When Bravo Team runs well and doesn’t have any technical problems, it offers glimpses into the adrenaline filled action gameplay it has the potential to deliver. There were a number of hectic shootouts with enemy soldiers that became extremely frantic when enemies closed in from all angles. This is where utilising Bravo Team’s 180 degree switch of view mechanic becomes essential. With one flick of the analog stick your character will face the opposite way, which meant there were moments I was laying down supressing fire in front of me, before turning around to tackle enemy combatants on my six. These moments were fantastic, but I only wish these frenetically paced moments occurred more often.

One of Bravo Team’s most jarring features is the switching of view when changing cover positions. Instead of simply teleporting or allowing players to move along with the character, players view will remain at the current cover position as you see your character run to the next cover point in a third person view, before teleporting back to the new cover location; it is such a strange and jarring implementation of changing viewpoints. Another one of Bravo Team’s issues is the inconsistencies with cover and hit detection. Over a dozen times I had shots lined up on enemy combatants only for my gun not to fire because the game detected I was firing into cover, which I was not. Enemies would also randomly be visible behind cover, only for the object to then become visible when they stood up. These may seem like minor details, but when every fire fight is plagued with poor cover detection and a number of enemies crouching down behind invisible cover, it simply puts a damper on the intense atmosphere.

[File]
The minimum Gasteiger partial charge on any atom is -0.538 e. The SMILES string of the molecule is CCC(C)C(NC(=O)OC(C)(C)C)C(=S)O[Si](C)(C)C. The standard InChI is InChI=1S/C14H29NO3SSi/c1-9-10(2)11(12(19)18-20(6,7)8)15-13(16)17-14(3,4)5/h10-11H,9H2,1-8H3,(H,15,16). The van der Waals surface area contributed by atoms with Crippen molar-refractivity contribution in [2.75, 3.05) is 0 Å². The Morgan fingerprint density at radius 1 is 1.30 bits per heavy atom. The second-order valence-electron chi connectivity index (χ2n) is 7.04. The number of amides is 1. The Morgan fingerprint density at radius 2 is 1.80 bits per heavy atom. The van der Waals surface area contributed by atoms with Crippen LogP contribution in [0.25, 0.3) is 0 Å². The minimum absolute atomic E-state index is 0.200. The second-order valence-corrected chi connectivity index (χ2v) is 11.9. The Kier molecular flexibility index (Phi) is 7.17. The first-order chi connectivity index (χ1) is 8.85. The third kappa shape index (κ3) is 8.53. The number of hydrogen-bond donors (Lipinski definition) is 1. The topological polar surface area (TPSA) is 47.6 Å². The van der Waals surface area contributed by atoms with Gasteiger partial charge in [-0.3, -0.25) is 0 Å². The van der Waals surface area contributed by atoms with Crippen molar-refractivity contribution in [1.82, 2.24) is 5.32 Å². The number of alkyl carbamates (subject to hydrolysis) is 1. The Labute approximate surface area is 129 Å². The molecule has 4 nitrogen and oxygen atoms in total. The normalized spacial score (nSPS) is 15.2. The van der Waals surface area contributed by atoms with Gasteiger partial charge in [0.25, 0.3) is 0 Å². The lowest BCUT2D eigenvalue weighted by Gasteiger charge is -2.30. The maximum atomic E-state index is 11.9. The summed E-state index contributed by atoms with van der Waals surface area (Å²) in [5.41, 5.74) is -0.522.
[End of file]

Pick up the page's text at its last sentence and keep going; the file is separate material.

Unfortunately some of Bravo Team’s biggest issues are with its technical and visual performance. During my time with Bravo Team I ran into a number of issues, ranging from multiple game crashes (in particular one section of the game which crashed 5 times), partner AI problems that saw my partner stuck on the environment forcing a restart, environmental clipping, and enemies spawning out of thin air in the middle of the battlefield. These technical issues lead me to speculate if the finished product was rushed to be released, as a lot of these technical issues are so apparent that I cannot understand how they were missed before release.